Increase in children poisoned after drinking reed spray liquid as parents urge to keep them out of reach

Retailers and consumers are being urged to verify that safety information is displayed on reed diffusers – which emit home fragrances – following a large increase in reports of children accidentally drinking liquid into the products.

The Health and Safety Administration (HSA) announced today that the number of calls to the National Poisons Center at Beaumont Hospital about reed sprayers rose nearly 300 percent between 2015 and 2021 – from 34 to 115.

In 2020, the center at Beaumont Hospital received reports of 78 children drinking reed nebulizer liquid. Most of these children were under 3.

Reed diffusers are often used to add fragrance to a room. The reed is placed in a glass bottle or jar containing scented diffuser oil, the reed absorbs the scent and releases a fragrant aroma over time. Refill packs are sold to replace or refill the liquid in the diffuser.

The HSE said it had launched a targeted campaign of inspections due to the increase in reports.

It verified the compliance of 41 different brands of reed diffusers available in Ireland. The results of this inspection campaign showed that while many of the products sold had the relevant safety information on the outer packaging, they did not have the required safety information on the inner bottle.

Because the outer packaging is typically discarded after purchase, the lack of a hazard label on the diffuser bottle itself could delay appropriate medical attention for a child accidentally exposed to the contents.

The composition of these products can vary, so it is important that the composition can be correctly identified when the poison center receives a call from a caregiver to ensure patients are getting the right care in the right place.

The HSA emphasizes the importance for consumers of reading the label before purchasing household products, as many household products contain chemicals that can cause harmful effects through accidental exposure or failure to follow safety information. Some household products can be harmful if swallowed, cause skin reactions, or cause long-term skin sensitization to the chemical ingredients.

Yvonne Mullooly, Assistant Chief Executive, Chemicals & Industrial Product, HSA, said: “Having completed the inspection campaign, we continue to investigate the current issues relating to hazardous chemicals contained in reed diffusers sold in the Irish market and any non-compliance with Packaging and labeling needs.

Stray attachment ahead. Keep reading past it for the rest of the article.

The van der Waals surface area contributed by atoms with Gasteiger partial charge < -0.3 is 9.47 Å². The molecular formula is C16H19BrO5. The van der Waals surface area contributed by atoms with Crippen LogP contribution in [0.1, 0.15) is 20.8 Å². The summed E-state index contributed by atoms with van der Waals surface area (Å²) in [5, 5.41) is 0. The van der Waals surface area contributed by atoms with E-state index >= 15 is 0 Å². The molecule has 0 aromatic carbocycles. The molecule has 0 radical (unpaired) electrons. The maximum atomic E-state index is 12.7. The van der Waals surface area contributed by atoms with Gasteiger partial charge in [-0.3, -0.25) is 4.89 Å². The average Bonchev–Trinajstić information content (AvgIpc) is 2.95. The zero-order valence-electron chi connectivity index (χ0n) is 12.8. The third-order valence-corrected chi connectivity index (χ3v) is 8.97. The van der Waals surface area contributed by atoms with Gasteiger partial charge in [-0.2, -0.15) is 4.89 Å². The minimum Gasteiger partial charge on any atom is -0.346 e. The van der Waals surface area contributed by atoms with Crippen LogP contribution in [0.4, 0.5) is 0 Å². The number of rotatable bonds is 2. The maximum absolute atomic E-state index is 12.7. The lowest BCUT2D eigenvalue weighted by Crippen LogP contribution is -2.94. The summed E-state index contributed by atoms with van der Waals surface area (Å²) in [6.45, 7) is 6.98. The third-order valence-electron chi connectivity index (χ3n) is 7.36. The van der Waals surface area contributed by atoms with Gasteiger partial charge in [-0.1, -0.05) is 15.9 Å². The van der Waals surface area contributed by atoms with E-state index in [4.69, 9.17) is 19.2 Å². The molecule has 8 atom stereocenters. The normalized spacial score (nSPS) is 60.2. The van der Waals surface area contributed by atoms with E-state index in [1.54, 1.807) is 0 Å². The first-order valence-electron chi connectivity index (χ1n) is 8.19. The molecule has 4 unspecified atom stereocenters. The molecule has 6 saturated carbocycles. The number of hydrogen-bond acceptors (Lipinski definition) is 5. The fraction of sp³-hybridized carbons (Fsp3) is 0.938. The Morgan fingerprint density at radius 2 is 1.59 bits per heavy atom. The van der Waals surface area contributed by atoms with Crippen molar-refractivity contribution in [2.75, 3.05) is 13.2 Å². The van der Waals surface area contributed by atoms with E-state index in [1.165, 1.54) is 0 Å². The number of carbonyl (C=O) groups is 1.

“First and foremost, we urge retailers to ensure that the products they sell contain the relevant safety information under chemicals legislation. We also encourage consumers to educate themselves about buying safe products. The agency provides guidance to both retailers and consumers on the HSA website, along with a podcast offering advice to consumers when buying products containing chemicals online. I urge people to familiarize themselves with our available guidance and become familiar with it.”

Patricia Casey, Manager, National Poison Information Center – Beaumont Hospital said: “Accidental exposure to chemicals can be very dangerous for young children and we are working closely with the Health and Safety Agency to bring any relevant incidents to their attention. If liquid from a tubular diffuser comes into contact with the eyes, it can cause pain or, if swallowed, cause vomiting, coughing, or drowsiness. It can also cause a rash if it comes in contact with the skin.

“We advise parents, grandparents and childminders to keep fragrance diffusers out of reach and to read the safety information on the label. If liquid is accidentally swallowed, flush as much liquid as possible out of the mouth Water and do not induce vomiting If it comes into contact with skin, wash thoroughly If it comes into contact with eyes, rinse thoroughly with water for 10-15 minutes Then contact the National Poisons Center (01 – 809 2166 ) to seek advice on whether medical assistance is required.” Increase in children poisoned after drinking reed spray liquid as parents urge to keep them out of reach

Fry Electronics Team

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